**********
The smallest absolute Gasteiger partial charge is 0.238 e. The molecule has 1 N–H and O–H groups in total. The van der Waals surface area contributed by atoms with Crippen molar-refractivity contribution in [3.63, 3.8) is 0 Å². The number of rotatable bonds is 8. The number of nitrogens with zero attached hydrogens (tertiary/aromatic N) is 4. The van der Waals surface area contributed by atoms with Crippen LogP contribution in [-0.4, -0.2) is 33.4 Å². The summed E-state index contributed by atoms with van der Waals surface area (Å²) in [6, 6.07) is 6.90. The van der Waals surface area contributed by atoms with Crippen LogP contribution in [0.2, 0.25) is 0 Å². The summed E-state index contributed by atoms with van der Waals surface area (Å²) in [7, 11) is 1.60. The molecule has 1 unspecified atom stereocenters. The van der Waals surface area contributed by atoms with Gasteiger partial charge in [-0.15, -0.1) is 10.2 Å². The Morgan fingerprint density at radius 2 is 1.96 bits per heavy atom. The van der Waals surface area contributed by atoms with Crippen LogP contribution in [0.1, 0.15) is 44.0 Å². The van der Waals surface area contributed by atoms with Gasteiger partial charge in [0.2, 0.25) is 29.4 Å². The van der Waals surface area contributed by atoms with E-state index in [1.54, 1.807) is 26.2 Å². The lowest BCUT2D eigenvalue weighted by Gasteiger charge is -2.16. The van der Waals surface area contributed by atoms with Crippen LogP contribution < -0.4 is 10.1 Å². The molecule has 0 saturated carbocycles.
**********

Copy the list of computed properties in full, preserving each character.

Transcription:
The smallest absolute Gasteiger partial charge is 0.238 e. The molecule has 1 N–H and O–H groups in total. The van der Waals surface area contributed by atoms with Crippen molar-refractivity contribution in [3.63, 3.8) is 0 Å². The number of rotatable bonds is 8. The number of nitrogens with zero attached hydrogens (tertiary/aromatic N) is 4. The van der Waals surface area contributed by atoms with Crippen LogP contribution in [-0.4, -0.2) is 33.4 Å². The summed E-state index contributed by atoms with van der Waals surface area (Å²) in [6, 6.07) is 6.90. The van der Waals surface area contributed by atoms with Crippen LogP contribution in [0.2, 0.25) is 0 Å². The summed E-state index contributed by atoms with van der Waals surface area (Å²) in [7, 11) is 1.60. The molecule has 1 unspecified atom stereocenters. The van der Waals surface area contributed by atoms with Gasteiger partial charge in [-0.15, -0.1) is 10.2 Å². The Morgan fingerprint density at radius 2 is 1.96 bits per heavy atom. The van der Waals surface area contributed by atoms with Crippen LogP contribution in [0.1, 0.15) is 44.0 Å². The van der Waals surface area contributed by atoms with Gasteiger partial charge in [0.2, 0.25) is 29.4 Å². The van der Waals surface area contributed by atoms with E-state index in [1.54, 1.807) is 26.2 Å². The lowest BCUT2D eigenvalue weighted by Gasteiger charge is -2.16. The van der Waals surface area contributed by atoms with Crippen LogP contribution < -0.4 is 10.1 Å². The molecule has 0 saturated carbocycles.